Two members of the Commonwealth Games Federation are on the island this week at the invitation of the national sporting organisation NISCGA.
Hugh Graham is the Oceania Representative on the Commonwealth Games Federation Board and Richard de Groen is the Development Director from the Commonwealth Management team. Richard is a former New Zealand international cricketer.
Graham explained the reason for their visit is not to conduct an investigation. “I want to clarify, that we are here not to do any investigations. We are here to assist our member which is NISCGA but also to talk to their members if they wish so they can get clarity on issues or concerns that they may have”.
In the lead-up to the last Commonwealth Games in Birmingham in August, NISCGA was embroiled in legal disputes with the Niue Lawn Bowls that went as far as the Niue High Court, over the selection of the lawn bowls team to the games.
This led to an impasse between the national sports body NISCGA and its members which led to the suspension of three sports codes from NISCGA, Niue Weightlifting, Niue Archery and Niue Lawn Bowls.
The situation was made worse with accusations and name-calling on social media between the members of the NISCGA Executive and sports codes damaging the reputation of the sports fraternity on the island.
Prior to the dispute over the selection of Team Niue to the Games, and the attempt to establish a breakaway sports body, there were accusations of misappropriation of funds and expulsion of former members of the NISCGA Executive, all played out on social media.
Graham said that they are aware of the situation between NISCGA and its members, which is not unusual in small sporting communities, recalling the challenges they faced in the Cook Islands but it is important he said to get everyone to the table.
Hugh Graham is no stranger to Niue, having travelled to Niue as a young lad when his grandfather was the Cook Islands’ first Prime Minister Albert Henry who was a close friend of Niue’s first premier, Sir Robert Rex.
“In order to create the solutions to the problems we have here in Niue, we have to accept when we have made a mistake. We have to accept that and say this is where it is. I can see and I know for a fact because a lot of small islands have the same problems and sometimes personalities can get in the way of the bigger picture stuff, which is ‘why are we here?’
Hugh Graham said that leaders are there for the athletes and help them through their respective sports federations but acknowledge that they won’t always see eye to eye.
“We won’t always see eye to eye but we have to acknowledge and agree to disagree on certain areas that we cannot agree together on”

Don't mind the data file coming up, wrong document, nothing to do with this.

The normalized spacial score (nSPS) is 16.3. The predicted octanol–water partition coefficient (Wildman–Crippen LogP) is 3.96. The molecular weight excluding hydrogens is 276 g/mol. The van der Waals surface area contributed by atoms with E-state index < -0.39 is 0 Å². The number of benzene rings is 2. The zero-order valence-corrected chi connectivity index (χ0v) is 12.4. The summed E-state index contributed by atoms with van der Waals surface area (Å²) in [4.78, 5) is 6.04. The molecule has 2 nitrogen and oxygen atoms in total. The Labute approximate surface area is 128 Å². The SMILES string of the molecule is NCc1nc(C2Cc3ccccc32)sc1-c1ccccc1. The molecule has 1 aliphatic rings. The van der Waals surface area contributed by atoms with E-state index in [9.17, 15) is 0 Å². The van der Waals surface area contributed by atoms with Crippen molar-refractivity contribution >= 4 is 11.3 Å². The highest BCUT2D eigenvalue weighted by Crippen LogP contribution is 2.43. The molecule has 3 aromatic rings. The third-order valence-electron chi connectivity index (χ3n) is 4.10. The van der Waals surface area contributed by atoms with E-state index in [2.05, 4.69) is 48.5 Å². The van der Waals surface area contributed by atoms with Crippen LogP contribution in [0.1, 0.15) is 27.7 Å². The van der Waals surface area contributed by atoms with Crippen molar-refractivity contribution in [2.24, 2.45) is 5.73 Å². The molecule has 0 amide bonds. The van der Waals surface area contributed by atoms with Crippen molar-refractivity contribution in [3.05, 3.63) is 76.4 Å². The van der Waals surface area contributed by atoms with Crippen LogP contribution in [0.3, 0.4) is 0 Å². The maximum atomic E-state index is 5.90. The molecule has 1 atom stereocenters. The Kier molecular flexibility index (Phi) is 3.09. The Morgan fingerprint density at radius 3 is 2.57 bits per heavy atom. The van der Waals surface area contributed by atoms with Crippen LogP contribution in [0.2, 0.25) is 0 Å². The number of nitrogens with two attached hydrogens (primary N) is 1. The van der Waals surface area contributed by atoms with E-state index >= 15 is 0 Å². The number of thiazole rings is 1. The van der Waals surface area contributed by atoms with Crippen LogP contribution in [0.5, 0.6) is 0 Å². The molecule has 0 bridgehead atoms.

Hugh and Richard have been reaching out to all the different members of NISCGA and asking them to come and talk with them.
“We understand that there’s some hesitancy in meeting us at the office (NISCGA office) and that’s fine, we will meet you wherever you want us to meet. We are here to listen to your concerns but at the end of the day sooner than later, we all need to come around the same table to sort our challenges out”
Meanwhile, Richard Richard de Groen said that he is looking forward to making an announcement at the official opening of the NISCGA office and gym tomorrow about some assistance for the development of the sport in Niue, understanding the limited resources available for the smaller members of the Commonwealth Games family.
He told BCN News that he is not here to bring solutions but he wants to know how they can assist develop capacity in countries like Niue.
“The question is, how do we assist in the development of sport, how do we build capacity in the island within the framework of what you have here.
“Our ears are open and we’re here to absorb as much of that knowledge as we possibly can and to try and assist where we can in relation to creating a family, and a community of sport that’s working together because it’s too small for breakaway groups”.
Richard says that they’ve come to see if they can assist to create a better family for sport, for the athletes of Niue”.
Hugh Graham and Richard de Groen have been meeting with the leaders of the different sports codes and will be leaving on Friday. While their visit may be well-intentioned, it is unlikely the impasse will be resolved this week.
It is not clear at this point if their visit will result in a round table meeting between NISCGA executive and its members. What is clear is that there is still a genuine mistrust between the two factions, those within the NISCGA executive and the rest of the island’s sports community.
BCN News understands there is much anticipation for the next annual general meeting of NISCGA which is planned for February next year.
Over these past few months, the public and athletes have been spectators to some of the worst behaviour of mud-slinging, name calling, and accusations on social media by sports administrators.
At some point, questions have to be asked about the behaviour of sports administrators and how long the public has to endure the embarrassing behaviour displayed on social media.
Perhaps the question that needs to be asked seriously of the sports community is ‘Do you still want to be part of the Commonwealth Games family?”.
The full version of the interview with Hugh Graham and Richard de Groen of the Commonwealth Games Federation will be on TV Niue’s In-depth Interviews’ series on Sunday this week on channel 1 at 8pm.